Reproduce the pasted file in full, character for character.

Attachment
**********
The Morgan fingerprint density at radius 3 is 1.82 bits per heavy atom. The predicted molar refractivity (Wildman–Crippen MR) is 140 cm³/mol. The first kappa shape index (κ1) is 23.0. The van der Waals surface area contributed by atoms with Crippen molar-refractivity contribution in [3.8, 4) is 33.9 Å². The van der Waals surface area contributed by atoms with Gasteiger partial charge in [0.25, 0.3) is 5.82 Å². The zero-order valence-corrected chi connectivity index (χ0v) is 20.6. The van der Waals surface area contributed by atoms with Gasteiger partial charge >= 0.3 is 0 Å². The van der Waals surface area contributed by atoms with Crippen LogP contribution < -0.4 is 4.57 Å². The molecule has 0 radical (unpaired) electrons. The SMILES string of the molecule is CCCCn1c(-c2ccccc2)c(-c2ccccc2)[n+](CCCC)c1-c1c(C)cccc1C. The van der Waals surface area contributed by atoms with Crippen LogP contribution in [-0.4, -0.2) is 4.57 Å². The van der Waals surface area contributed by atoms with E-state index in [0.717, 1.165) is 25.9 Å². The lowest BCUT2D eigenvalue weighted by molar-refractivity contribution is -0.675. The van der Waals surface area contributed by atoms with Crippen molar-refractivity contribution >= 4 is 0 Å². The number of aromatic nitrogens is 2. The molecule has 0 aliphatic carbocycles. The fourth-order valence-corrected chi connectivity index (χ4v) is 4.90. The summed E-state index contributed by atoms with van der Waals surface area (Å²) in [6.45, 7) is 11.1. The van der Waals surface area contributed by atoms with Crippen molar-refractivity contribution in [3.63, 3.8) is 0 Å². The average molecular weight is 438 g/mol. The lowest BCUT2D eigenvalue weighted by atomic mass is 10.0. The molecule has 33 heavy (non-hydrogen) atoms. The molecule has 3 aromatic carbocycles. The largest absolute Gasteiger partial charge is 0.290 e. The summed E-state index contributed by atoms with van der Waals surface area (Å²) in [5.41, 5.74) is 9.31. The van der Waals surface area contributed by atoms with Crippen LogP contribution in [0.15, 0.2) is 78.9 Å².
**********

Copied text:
The Morgan fingerprint density at radius 3 is 1.82 bits per heavy atom. The predicted molar refractivity (Wildman–Crippen MR) is 140 cm³/mol. The first kappa shape index (κ1) is 23.0. The van der Waals surface area contributed by atoms with Crippen molar-refractivity contribution in [3.8, 4) is 33.9 Å². The van der Waals surface area contributed by atoms with Gasteiger partial charge in [0.25, 0.3) is 5.82 Å². The zero-order valence-corrected chi connectivity index (χ0v) is 20.6. The van der Waals surface area contributed by atoms with Gasteiger partial charge >= 0.3 is 0 Å². The van der Waals surface area contributed by atoms with Crippen LogP contribution < -0.4 is 4.57 Å². The molecule has 0 radical (unpaired) electrons. The SMILES string of the molecule is CCCCn1c(-c2ccccc2)c(-c2ccccc2)[n+](CCCC)c1-c1c(C)cccc1C. The van der Waals surface area contributed by atoms with Crippen LogP contribution in [-0.4, -0.2) is 4.57 Å². The van der Waals surface area contributed by atoms with E-state index in [0.717, 1.165) is 25.9 Å². The lowest BCUT2D eigenvalue weighted by molar-refractivity contribution is -0.675. The van der Waals surface area contributed by atoms with Crippen molar-refractivity contribution >= 4 is 0 Å². The number of aromatic nitrogens is 2. The molecule has 0 aliphatic carbocycles. The fourth-order valence-corrected chi connectivity index (χ4v) is 4.90. The summed E-state index contributed by atoms with van der Waals surface area (Å²) in [6.45, 7) is 11.1. The van der Waals surface area contributed by atoms with Crippen molar-refractivity contribution in [3.63, 3.8) is 0 Å². The average molecular weight is 438 g/mol. The lowest BCUT2D eigenvalue weighted by atomic mass is 10.0. The molecule has 33 heavy (non-hydrogen) atoms. The molecule has 3 aromatic carbocycles. The largest absolute Gasteiger partial charge is 0.290 e. The summed E-state index contributed by atoms with van der Waals surface area (Å²) in [5.41, 5.74) is 9.31. The van der Waals surface area contributed by atoms with Crippen LogP contribution in [0.15, 0.2) is 78.9 Å².